I have stopped asking, “Why?”  I refuse to spiritualize the matter and say that I know why God took Patrick; or that I can see “the good” that has come from it.  Humanly, I will never get it.  I know many people have benefited from his story and from watching him faithfully trust God until the end.  I enjoy hearing about how God has used this in people’s lives.  It does bring some comfort to hear people talk about Patrick. (Please don’t stop telling me what Patrick meant to you!) But truth be told, I wish God had chosen some other way to minister to those needs, because I would rather have my husband still by my side.

Selfishly, I would have never chosen for my family to be the example of this.  We are all changed.  It has left a hole that will never be filled.  We have struggled to figure out how to be a family of three when our leader is gone.  We each have our individual pain–and then there is the pain of watching the other ones suffer and not being able to fix it.

It feels like drowning.  In my darkest moments, I have wanted to give up.  It seems easier to just swallow the water and let myself sink.  “The enemy crushes me.  He makes me dwell in darkness like those long dead, so that my spirit grows faint within me” (Psalm 143:3). I can relate to this psalm of David.  Crying, sobbing, wailing, screaming…sounds come out of me that I never knew existed.   The tears spill daily and the stronger episodes interrupt me at least once a week.  Thrashing about in the deep end is exhausting.

I now ask, “How?”  One of the things I have not doubted is God’s sovereignty.  I know that our days are numbered before one of them even happens (Psalm 139:16). So if this was God’s will and timing for Patrick (and it was), then it’s also His will for me and for my kids.  As long as I am still on this earth, He has a purpose for me (Philippians 1:6). Our family’s story is only one tiny part of the Kingdom purposes God is carrying out.  I am on the path that He has put me on.  He is carrying me.  Earth has nothing I desire; nothing here can satisfy me.  The only peace and fulfillment I long for and will ever find hope in is through my relationship with Jesus Christ.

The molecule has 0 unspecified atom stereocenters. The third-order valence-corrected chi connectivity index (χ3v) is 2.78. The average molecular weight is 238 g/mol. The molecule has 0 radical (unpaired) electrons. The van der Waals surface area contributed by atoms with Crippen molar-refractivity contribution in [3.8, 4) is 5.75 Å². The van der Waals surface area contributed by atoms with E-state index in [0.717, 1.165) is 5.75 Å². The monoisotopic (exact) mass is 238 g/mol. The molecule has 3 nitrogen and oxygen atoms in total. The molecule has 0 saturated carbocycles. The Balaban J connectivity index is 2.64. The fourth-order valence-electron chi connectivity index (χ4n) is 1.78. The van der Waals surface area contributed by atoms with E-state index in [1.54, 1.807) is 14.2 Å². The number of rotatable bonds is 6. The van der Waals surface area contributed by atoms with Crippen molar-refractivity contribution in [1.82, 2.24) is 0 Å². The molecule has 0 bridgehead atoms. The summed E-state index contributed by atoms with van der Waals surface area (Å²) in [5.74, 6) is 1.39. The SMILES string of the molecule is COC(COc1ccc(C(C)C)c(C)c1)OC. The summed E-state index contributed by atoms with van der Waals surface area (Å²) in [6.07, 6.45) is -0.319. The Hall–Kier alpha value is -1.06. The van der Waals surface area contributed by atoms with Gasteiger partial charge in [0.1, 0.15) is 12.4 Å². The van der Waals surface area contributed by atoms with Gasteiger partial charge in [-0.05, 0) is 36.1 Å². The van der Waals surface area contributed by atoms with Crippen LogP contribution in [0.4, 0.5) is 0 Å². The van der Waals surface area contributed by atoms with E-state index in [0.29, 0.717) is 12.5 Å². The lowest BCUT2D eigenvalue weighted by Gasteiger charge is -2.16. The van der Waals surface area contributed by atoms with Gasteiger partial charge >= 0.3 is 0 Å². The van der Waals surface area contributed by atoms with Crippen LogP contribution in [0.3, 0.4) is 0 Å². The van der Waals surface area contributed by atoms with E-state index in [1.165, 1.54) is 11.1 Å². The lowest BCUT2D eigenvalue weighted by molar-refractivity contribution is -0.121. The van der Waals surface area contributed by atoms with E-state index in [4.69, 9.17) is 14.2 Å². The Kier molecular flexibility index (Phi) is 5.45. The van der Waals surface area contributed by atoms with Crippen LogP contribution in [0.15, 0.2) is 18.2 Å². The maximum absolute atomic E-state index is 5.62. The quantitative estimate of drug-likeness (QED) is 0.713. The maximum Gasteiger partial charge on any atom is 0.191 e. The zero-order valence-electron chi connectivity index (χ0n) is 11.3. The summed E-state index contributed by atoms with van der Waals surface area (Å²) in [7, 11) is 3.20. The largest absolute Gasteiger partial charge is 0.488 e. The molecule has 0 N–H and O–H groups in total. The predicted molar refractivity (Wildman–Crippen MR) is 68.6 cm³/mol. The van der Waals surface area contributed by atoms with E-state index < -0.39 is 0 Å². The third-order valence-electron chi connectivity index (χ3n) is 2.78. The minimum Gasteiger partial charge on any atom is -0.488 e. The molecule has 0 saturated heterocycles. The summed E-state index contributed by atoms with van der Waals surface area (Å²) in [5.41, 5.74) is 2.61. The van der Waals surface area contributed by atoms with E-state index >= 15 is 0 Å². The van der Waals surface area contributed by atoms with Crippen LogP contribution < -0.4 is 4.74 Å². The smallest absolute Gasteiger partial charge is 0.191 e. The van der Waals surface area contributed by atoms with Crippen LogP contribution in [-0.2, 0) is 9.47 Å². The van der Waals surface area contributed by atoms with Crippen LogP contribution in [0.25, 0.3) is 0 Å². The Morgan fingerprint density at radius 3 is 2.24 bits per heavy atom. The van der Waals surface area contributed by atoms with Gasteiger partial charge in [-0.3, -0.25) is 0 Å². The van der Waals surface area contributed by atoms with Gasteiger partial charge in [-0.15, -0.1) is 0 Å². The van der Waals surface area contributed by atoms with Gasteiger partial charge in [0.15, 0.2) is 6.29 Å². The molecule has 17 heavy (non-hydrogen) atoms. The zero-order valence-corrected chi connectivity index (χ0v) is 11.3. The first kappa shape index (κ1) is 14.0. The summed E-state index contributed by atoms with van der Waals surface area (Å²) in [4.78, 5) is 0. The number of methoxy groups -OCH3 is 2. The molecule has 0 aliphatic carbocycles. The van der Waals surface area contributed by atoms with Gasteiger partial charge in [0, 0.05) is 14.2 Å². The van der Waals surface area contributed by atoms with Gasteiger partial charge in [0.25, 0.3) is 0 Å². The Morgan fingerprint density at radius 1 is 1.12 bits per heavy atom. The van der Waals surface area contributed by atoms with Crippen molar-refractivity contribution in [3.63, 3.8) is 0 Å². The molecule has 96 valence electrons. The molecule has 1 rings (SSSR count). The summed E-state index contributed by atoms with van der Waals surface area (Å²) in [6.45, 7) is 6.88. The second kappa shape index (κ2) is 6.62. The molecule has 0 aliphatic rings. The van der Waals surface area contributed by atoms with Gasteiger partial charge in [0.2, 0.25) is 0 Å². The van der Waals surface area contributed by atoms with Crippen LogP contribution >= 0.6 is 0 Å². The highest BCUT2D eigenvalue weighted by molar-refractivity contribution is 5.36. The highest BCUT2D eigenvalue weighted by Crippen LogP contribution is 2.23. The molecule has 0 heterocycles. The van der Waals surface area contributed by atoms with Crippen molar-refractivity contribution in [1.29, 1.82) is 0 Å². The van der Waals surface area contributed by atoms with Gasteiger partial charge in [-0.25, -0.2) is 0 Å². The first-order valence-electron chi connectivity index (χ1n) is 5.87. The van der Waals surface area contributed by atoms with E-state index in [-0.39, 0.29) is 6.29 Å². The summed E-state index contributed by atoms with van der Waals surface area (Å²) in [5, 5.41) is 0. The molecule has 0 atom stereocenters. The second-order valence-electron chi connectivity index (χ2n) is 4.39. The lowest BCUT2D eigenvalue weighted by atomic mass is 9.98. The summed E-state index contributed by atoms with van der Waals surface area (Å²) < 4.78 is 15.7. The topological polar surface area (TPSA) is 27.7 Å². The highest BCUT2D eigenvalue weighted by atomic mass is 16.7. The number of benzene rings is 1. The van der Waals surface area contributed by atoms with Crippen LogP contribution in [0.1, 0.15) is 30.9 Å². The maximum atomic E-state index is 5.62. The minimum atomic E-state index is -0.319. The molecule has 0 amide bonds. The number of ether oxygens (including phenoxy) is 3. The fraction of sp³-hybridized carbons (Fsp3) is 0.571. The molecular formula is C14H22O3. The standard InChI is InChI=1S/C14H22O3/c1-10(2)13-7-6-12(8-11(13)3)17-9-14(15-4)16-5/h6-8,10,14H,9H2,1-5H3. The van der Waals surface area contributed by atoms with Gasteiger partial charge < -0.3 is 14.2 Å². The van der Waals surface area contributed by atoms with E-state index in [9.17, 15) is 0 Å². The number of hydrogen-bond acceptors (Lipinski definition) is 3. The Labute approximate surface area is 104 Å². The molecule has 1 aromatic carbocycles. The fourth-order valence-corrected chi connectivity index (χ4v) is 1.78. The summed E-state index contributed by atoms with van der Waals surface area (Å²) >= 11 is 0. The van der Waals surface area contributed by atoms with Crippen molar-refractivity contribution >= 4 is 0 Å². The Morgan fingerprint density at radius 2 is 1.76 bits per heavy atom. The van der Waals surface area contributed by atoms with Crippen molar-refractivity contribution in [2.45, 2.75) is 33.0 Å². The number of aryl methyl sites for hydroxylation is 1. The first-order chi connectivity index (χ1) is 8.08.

So that’s what gets me out of bed.  The Gospel of Jesus. The first step of the day is always the hardest.  I fight the temptation to hide under the covers.  But fight I must.  Cry, pray and push; cry, pray and push.  Repeat as often as needed.  Let the emotions come as they will; face them and embrace them. When the wave passes, take another step. Sometimes when I lack the words to pray, and the tears are blinding my ability to read, I simply meditate on four words that describe what Jesus is to me:

He is my Creator;

He is my Savior.

He is my Sustainer;

And He is my Comforter.

He has already rescued me from my greatest need (Romans 5:8), and He continues to keep my head above water.  He created the vast ocean and He put me in it, but He has never left me alone (Joshua 1:9).

Because of this, I have peace and I have hope.

“But we have this treasure in jars of clay to show that the all-surpassing power is from God and not from us.  We are hard pressed on every side, but not crushed;  we are perplexed, but not in despair; persecuted, but not abandoned; struck down, but not destroyed….Therefore we do not lose heart….For our light and momentary troubles are achieving for us an eternal glory that far outweighs them all.” (II Corinthians 4:7-9, 16 & 17)

 

9 Months a Widow

Posted: September 26, 2013 in Uncategorized
Tags: , , , ,

ourhandsfinalBefore, during and after….mentally that’s how I divide my life.

Before the diagnosis of ALS…
During the sickness…
After he’s gone…

Two years ago my life was perfect…at least as far as I was concerned.  Married to my best friend, enjoying our two teenagers, serving in life and ministry.  We were looking forward to the next phase of life, anticipating a new position for Patrick and the kids heading off to Christian colleges.  My new photography business was blooming. Our home was full of love and laughter and we were all happiest when extra guests joined us.

Then came the strange symptoms, doctor visits and tests.  With the results that no one is ever prepared to hear…

A disease with no cure; A certain death sentence.
Immediately our world turned upside down;  our future dreams shattered

Within 24 hours of the diagnosis, two thoughts kept crossing my mind